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Concerning cosmological structures (like galaxies, clusters of galaxies, gas bodies, superclusters...etc) if the elements that make them are close enough they will be attracted towards each other by gravity. Contrarily, if they are sufficiently far apart they will get further away following the expansion of the universe.

However, sometimes, even if objects follow the expansion of the universe, under some conditions, they can "de-attach" from it and start being attracted to each other by gravity.

Is it possible that these cosmological structures may follow a cycle between expansion and contraction? I mean, is it possible that a structure expands with the Hubble flow, then it stops and starts shrinking, and then, somehow, after collapsing, starts following the Hubble flow repeating this cycle indefinitely? Has this been ever observed?

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    $\begingroup$ Has this been ever observed? This (if it happened) would happen on an enormous timescale so I don't know what you'd consider an observation in that case. $\endgroup$ Commented Jan 14, 2023 at 2:26

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This seems rare in the standard cosmological model. The reason is that to get a detachment from the Hubble flow masses need to move near each other so their mutual attraction overwhelms the Hubble flow - but now they are gravitationally bound.

However, n-body dynamics still applies: a galaxy cluster that is bound can still eject parts. So we can imagine a galaxy flowing away, getting close enough to other galaxies to form a cluster, and then be ejected and rejoining the Hubble flow.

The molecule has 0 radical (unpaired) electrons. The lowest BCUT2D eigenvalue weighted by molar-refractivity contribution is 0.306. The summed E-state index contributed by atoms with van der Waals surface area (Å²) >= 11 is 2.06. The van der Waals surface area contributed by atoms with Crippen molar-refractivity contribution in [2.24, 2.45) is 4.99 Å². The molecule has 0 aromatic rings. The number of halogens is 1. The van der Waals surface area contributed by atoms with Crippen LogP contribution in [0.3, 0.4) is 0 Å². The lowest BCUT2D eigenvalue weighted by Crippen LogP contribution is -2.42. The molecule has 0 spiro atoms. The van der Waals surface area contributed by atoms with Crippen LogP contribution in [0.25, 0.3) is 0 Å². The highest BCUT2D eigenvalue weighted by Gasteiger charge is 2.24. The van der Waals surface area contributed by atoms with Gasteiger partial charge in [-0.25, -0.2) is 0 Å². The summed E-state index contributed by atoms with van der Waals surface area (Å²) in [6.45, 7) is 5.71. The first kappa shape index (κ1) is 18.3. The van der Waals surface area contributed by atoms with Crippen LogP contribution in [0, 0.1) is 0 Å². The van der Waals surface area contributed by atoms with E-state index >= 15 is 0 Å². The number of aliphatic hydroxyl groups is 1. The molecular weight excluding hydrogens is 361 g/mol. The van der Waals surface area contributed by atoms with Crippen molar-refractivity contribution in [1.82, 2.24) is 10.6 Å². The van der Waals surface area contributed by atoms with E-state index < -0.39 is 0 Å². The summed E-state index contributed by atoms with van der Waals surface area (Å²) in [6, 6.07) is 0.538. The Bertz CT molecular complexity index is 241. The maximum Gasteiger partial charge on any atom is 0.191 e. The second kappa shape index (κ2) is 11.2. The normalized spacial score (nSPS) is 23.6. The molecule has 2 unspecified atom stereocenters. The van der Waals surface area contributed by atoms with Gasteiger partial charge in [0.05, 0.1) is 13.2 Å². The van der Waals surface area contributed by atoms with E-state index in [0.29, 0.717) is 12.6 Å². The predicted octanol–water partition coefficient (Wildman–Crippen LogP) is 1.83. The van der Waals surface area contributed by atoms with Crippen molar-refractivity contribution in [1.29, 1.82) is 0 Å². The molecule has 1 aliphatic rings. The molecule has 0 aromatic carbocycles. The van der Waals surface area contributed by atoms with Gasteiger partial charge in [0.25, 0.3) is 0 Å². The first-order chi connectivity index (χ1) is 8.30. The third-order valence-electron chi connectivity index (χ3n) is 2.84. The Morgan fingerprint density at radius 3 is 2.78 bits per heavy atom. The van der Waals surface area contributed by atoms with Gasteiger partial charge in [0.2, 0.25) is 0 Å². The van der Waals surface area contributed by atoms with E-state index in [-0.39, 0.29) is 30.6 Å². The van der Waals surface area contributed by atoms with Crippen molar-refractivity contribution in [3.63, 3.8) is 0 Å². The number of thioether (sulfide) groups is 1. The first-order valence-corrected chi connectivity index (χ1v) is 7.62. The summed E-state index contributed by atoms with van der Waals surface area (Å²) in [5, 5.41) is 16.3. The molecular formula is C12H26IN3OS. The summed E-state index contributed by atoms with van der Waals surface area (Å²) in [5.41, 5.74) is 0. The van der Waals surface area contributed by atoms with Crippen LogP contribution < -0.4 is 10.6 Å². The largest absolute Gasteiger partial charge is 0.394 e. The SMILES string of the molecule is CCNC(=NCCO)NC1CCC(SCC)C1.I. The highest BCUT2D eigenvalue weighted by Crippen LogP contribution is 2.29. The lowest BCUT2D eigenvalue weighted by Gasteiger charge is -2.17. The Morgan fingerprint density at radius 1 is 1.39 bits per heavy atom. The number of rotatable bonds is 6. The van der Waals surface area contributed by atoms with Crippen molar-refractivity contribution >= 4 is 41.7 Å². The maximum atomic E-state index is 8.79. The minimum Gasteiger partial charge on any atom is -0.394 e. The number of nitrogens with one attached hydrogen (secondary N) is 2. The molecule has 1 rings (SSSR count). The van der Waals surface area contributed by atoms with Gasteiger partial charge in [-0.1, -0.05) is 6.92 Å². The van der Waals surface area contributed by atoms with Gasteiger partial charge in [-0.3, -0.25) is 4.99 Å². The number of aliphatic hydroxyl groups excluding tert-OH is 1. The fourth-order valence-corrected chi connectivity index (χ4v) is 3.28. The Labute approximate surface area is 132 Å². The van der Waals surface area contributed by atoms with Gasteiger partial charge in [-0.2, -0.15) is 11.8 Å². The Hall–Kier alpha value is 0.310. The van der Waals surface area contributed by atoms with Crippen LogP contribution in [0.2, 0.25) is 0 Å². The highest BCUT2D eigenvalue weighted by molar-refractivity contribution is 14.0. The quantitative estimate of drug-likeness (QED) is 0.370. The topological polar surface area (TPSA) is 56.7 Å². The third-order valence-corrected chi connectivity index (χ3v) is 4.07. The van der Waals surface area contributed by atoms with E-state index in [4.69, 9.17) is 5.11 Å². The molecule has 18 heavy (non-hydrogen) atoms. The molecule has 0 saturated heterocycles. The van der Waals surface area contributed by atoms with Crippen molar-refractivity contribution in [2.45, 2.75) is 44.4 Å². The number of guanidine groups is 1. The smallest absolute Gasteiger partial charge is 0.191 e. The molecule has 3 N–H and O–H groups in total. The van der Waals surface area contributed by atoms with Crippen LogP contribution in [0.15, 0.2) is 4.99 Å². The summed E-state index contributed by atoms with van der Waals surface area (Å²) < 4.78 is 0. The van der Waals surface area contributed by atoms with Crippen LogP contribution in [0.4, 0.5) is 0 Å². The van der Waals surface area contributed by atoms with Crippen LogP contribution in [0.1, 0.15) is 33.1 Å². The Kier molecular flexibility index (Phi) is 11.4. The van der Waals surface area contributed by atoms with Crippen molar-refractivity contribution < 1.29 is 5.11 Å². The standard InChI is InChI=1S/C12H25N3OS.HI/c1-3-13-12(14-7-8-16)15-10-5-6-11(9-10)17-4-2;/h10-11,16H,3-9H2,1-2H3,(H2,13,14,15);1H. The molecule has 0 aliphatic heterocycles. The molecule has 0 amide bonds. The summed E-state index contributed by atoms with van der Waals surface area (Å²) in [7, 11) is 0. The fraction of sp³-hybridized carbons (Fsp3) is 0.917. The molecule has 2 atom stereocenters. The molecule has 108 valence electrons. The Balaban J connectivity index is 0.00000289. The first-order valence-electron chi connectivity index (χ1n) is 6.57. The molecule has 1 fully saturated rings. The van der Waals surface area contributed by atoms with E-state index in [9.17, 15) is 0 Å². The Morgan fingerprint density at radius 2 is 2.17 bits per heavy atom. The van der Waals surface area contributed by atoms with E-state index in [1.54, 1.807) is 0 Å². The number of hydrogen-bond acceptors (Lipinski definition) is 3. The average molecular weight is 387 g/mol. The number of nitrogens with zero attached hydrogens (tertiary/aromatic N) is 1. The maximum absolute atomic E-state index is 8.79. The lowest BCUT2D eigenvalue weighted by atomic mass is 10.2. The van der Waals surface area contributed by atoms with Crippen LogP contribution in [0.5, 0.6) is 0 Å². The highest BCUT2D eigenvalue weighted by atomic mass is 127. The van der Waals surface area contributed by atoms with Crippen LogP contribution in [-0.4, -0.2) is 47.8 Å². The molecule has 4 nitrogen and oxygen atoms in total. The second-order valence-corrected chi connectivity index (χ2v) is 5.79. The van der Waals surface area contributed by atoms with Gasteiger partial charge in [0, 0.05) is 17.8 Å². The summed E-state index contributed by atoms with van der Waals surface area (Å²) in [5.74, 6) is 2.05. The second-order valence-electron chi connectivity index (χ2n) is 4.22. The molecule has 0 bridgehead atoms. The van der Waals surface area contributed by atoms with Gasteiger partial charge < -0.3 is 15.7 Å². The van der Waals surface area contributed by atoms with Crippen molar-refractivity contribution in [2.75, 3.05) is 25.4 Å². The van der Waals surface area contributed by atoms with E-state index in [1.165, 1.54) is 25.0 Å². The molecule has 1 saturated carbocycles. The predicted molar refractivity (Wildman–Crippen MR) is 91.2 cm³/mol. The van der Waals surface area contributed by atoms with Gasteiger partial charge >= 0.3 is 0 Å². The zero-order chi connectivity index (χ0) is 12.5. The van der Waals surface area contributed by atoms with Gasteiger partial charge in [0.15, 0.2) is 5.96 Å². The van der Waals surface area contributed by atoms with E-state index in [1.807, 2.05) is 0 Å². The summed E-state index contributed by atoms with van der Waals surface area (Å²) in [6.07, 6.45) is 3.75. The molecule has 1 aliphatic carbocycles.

I think this will already be a rare occurrence: it is not that common for galaxies and other objects to have aligned velocities so they can bind, and most stuff in a cluster tends to move inward (it is the light objects that tend to be ejected).

But more importantly, accelerating expansion means that velocities in the co-moving frame will seem to diminish exponentially: there are going to be less other things to bind to that can be reached. The amount of stuff you can interact with over the future decreases as the event horizon moves closer. So repeating this sequence of capture/n-body encounter/ejection many times will be very rare.

This is also individual objects rather than entire structures. A cluster coalescing by infalling galaxies will potentially pulsate as they pass through each other, slow down, and fall back in. But that is still a bound process. Some outlying objects are likely to escape, but the distances to other stuff to bind to are increasing exponentially with time so it is unlikely they will ever catch up.

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